Lynn Power: [00:12:38] Yeah.
Sam: [00:12:40] Fabulous. So Frederic Fekkai is somebody whose opinion I respect tremendously, and he’s a close friend and he’s been on our podcast, he built his brand during the 90s, sold it back a few years ago to continue to grow it. And one of the things he and I have chatted about in the past is how the haircare market has radically changed in the last kind of 10, 15 years. And the same rules just don’t apply. You’re both veterans of the industry from complementary areas and skill sets. Are there things from your past experience that you both had to unlearn or consciously not do in building Masami?
James Hammett: [00:13:25] Oh, definitely. I would say years of experience, of working as a producer, casting director and also I was the guy that used to go into all the salons at with marketing and R&D and sit with them with models, and we would decide whether Naomi would go blond or not, and we would decide whether a girl would go from black all the way up to a nice caramel color. And we would sit there and we would make sure that the girl’s tensile strength of her hair could manage that or not. My point is that working in the industry hands-on with hairstylists across the board on shoots, off shoots, in salons, and in our own R&D laboratories, both in the companies that I’ve worked for and in their secondary outplaced labs, it’s been very interesting to see how… Dove was a leader in the consumer side of going more clean, so the consumer began to see that focus in the late in the 2000s. Now, I think I’ve learned a lot in the sense that from that going forward, I always wanted to move away and was very frustrated in that from the 90s to the 2000s to 2012/13 with the product lines that were out there that were not shifting, that were not moving forward technologically with that were not becoming that were not becoming more clean with the types of ingredients that they were putting in them and the amounts of the ingredients that they’re putting in them. So I became more aware of this by working with so much talent and seeing that. So to that point, I found that I had to focus more on what I wanted the consumer to have, which was the ability to make a choice between a high performing product that gave you natural ingredients versus one that still had a lot of other ingredients in it that are not so good for you or brands that have a combination of both. So that’s what I watched and that’s what I focused on.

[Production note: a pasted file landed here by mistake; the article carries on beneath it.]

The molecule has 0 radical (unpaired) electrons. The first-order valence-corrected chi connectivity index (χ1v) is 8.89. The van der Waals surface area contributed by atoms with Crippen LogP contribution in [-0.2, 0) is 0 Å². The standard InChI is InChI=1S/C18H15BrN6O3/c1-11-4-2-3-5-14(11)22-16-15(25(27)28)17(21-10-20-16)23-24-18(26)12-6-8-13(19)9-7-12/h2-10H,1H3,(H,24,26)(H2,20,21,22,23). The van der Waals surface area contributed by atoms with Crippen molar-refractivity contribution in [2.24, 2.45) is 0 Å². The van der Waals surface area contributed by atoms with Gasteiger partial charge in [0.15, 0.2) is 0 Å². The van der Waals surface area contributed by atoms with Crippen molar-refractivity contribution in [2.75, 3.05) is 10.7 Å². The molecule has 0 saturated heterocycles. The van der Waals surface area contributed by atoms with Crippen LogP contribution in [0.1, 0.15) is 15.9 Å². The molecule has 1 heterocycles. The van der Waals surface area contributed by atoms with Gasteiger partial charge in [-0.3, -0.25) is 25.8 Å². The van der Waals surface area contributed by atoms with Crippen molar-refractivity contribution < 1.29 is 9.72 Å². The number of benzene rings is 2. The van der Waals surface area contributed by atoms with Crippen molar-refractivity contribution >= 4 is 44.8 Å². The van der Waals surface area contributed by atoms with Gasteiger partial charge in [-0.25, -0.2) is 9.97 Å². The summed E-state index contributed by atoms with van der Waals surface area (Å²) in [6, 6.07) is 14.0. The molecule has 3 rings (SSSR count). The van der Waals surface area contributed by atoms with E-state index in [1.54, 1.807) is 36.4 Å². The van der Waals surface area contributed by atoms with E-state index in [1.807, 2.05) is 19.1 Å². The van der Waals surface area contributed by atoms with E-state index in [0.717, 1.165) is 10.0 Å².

And I had to gear away from all of the syntheticsism that was in the business and I mean the synthetic ingredients in brands that were both that were temporary, that were for one or two day fixes, and then you had to use it again. But I believe highly in the fact that your hair is real and it’s a fiber. And to fill that fiber with moisture is key and hydration is the number one lacking ingredient in everybody’s hair, everyone’s hair, especially now. Look at our ecosystem. Look at what we do every single day of the week, which is use styling products, heat products, etc. We’re in the sun. We’re in the chlorine, we color, we highlight, we straighten, and we relax. So I really thought over the years about how to become cleaner. That’s really how I’ve taken it. And it’s moved my mind away from what was what was really, really not good for you. Ingredients and hair color and hair care products.
Sam: [00:16:36] Totally makes sense.
James Hammett: [00:16:37] It’s a huge challenge today because we are in a market that is getting cleaner and there’s huge, huge growth potential, massive growth potential, I believe. And getting the word out organically to the consumer is key. But once you try Masami, you don’t want to go back.
Sam: [00:16:55] I can’t wait to try it.
James Hammett: [00:16:57] Thank you. You know, I admire Frederic Fekkai tremendously and intimately worked with him and his color teams for years, actually, in the 90s. So it’s wonderful to see his progression and see him buying back his brand.
Sam: [00:17:20] Absolutely. So maybe you can speak to this Lynn. What do you feel has been your most effective method of selling and growing the business? Is having products in salons versus selling direct-to-consumer is still a significant distinction? You guys have done both, right?
Lynn Power: [00:17:39] James kind of said it – When people try the product, they love it. So I would say it’s hard to be a beauty brand that’s a pure DTC only and you don’t have that ability to experience. So for us, we always wanted to build that in from the get go. And we have not just Spoke and Weal and Dream Drive, we’ve got a couple other retail partners. And but I would say the most effective thing for us is to get people to try the product, get them to try it and get them to understand it, try it and understand why it’s low foaming, why it’s thick and hydrating. And then usually that does the trick.
James Hammett: [00:18:27] And then why is it sometimes you get you’re always actually sometimes you get this, which is when you’re using a product, a shampoo conditioner can be anything and your hair is used to that product. When you start using Masami, which provides you with such beautiful hydration and a fresh powder form, you end up getting this manageability and hydration. And that wasn’t there before. But it takes a few times to use it sometimes, depending upon what you’ve got going on with your hair before your hair becomes, before your hair adapts to the cleanliness of this product of Masami. Do you understand what I mean? Is the same with skin, with your regimens that you use. It’s the same when you bring in another ingredient or another product that is cleaned into your into your skin care regimen.